And so castles made of sand,
Fall in the sea, eventually.
Once there was a battle here, several actually, and battles mean castles, possibly.
Erected in the between 1232 and 1235, inevitably through the passage of time, blows were exchanged, the Banastre Rebellion of 1315, and later in 1689 Prince Rupert was battered by King Billy, and so on until it was eventually demolished in 1726. A series of churches ensued, finally to be supplanted by the arrival of an amusingly statuesque Queen Victoria, replete with plaque.
In 1976 excavation of the south side of Castle Street was conducted before the construction of the Crown Courts building, which was built in the style of a castle.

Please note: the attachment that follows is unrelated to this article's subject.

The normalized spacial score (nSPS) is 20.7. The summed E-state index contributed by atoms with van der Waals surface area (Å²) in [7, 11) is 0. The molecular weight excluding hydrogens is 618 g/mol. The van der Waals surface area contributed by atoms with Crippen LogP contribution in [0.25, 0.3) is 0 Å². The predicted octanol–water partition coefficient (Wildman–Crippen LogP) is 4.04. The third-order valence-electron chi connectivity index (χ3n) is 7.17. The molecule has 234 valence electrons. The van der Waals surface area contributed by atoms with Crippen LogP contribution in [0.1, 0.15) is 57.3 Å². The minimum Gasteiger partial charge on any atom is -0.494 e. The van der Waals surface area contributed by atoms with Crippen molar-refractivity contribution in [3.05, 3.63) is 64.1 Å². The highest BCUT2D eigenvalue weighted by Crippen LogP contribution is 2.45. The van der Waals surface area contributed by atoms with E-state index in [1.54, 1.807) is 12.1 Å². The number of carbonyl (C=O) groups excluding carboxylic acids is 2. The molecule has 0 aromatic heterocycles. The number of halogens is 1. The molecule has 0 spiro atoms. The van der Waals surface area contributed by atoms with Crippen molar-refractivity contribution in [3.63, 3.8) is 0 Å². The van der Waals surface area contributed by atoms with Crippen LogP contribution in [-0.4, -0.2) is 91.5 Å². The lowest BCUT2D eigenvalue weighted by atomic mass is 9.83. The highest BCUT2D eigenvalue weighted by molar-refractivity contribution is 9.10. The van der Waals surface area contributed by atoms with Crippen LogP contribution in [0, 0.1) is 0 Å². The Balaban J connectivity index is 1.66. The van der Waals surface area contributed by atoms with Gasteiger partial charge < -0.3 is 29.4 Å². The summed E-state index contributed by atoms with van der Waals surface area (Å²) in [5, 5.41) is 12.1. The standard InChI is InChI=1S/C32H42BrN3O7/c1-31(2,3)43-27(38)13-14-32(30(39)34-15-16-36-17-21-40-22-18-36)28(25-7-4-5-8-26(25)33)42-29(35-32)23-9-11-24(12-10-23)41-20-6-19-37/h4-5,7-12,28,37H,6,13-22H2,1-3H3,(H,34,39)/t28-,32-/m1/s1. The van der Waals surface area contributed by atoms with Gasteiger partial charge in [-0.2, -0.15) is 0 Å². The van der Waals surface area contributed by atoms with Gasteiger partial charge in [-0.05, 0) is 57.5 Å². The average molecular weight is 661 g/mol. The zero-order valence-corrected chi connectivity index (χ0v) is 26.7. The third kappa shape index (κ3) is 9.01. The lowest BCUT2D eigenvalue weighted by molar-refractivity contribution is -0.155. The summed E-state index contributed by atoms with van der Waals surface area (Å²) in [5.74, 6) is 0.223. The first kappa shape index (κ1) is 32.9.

What goes around comes around, ending up largely square in Derby Square.
And lo and so it came to pass, new law courts were erected upon the site begun in 1973, opened in 1984. Architects were Farmer and Dark, who were also responsible for the Fawley Power Station.
And the Cornwallis Building at the University of Kent.
I passed by there yet again last Saturday, still maintaining a restrained ambivalence regarding this monolithic concrete and sand pseudo-castle. Less than, and larger than the sum of its parts. The quirky detailing and awkward geometry, producing a somewhat confused, yet imposing scheme, an ossified pinkish ribbed construct from another age.
Mass – possibly without redemption.
Coat of arms by Richard Kindersley